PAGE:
The Accidental Perfection of the Beatles’ White Album


Fifty years later, the White Album, the Beatles’ masterpiece, is still good, still indelible, still as clean and pure as its sleeve, requiring no explanation or description beyond the band’s name.

“To mark this month’s fiftieth anniversary of the Beatles’ ninth album, ‘The Beatles’—universally known as the White Album—several new expanded and enhanced editions are being released this week. These new versions were created under the supervision of Giles Martin, the son of the album’s original producer, George Martin. As was done last year with ‘Sgt. Pepper,’ the new editions contain, along with a wealth of archival recordings and other material, a brand-new, digitally remixed presentation—a laborious retrieval and reassembly of the contents of the original multitrack master tapes, with a comprehensive scope far beyond that of all previous remasters and releases. The result reveals what might be called the greatest record ever made, not only in terms of its innovation and its strange, impenetrable, endlessly suggestive beauty but also because of its place at the apex of the Beatles’ career and its role as an aesthetic keystone for nearly all the rock-and-roll recordings that have followed. Upon returning to England from Rishikesh, India, in April, 1968, John Lennon and George Harrison stripped and sanded the psychedelic paintwork off of their Gibson J-160E and Casino guitars; Donovan, one of the many musicians who had accompanied them to the Maharishi Mahesh Yogi’s ashram for an advanced transcendental-meditation course, had told them that this would improve the sound. ‘If you take the paint and varnish off and get the bare wood,’ Harrison explained later, ‘it seems to sort of breathe.’ This stripping away of psychedelic symbolism was part of a larger campaign that the band undertook to remove the layers of Beatles mythology, habit, and convention that had accumulated since their beginnings, as Liverpool teen-agers—before Germany and America, before Astrid Kirchherr’s arty portraits had fetishized their mop-top haircuts, before Ed Sullivan and ‘A Hard Day’s Night,’ and Shea Stadium, and the rest of it. Psychedelia, and the Beatles’ influential participation in it, had peaked with the release of their landmark 1967 album, ‘Sgt. Pepper’s Lonely Hearts Club Band,’ the surrealist tracks on which had beguiled the world and, many said, inspired the Summer of Love.  …”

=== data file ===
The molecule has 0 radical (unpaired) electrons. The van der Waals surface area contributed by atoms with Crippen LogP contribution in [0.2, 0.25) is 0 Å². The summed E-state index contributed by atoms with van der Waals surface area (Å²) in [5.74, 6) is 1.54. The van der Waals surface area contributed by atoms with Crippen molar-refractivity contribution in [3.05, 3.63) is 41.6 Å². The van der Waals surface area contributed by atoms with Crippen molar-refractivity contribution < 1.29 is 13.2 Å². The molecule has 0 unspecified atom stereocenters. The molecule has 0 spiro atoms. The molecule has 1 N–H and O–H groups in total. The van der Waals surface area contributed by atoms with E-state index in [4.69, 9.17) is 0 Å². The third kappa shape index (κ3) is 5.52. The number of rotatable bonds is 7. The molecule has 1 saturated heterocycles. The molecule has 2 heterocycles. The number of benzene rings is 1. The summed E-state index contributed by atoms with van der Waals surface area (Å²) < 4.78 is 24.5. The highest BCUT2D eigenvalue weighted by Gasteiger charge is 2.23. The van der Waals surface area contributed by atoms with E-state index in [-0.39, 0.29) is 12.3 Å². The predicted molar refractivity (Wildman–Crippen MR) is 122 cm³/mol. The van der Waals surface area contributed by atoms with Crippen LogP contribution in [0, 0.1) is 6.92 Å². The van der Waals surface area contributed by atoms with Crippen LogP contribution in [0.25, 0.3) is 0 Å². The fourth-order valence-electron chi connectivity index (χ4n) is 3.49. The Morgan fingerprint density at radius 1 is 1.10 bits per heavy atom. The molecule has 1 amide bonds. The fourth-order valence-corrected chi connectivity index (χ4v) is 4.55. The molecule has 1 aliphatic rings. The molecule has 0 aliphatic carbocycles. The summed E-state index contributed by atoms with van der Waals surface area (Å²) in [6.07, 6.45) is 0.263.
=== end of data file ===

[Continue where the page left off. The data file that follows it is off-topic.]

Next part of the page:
New Yorker – Nov. 10, 2018

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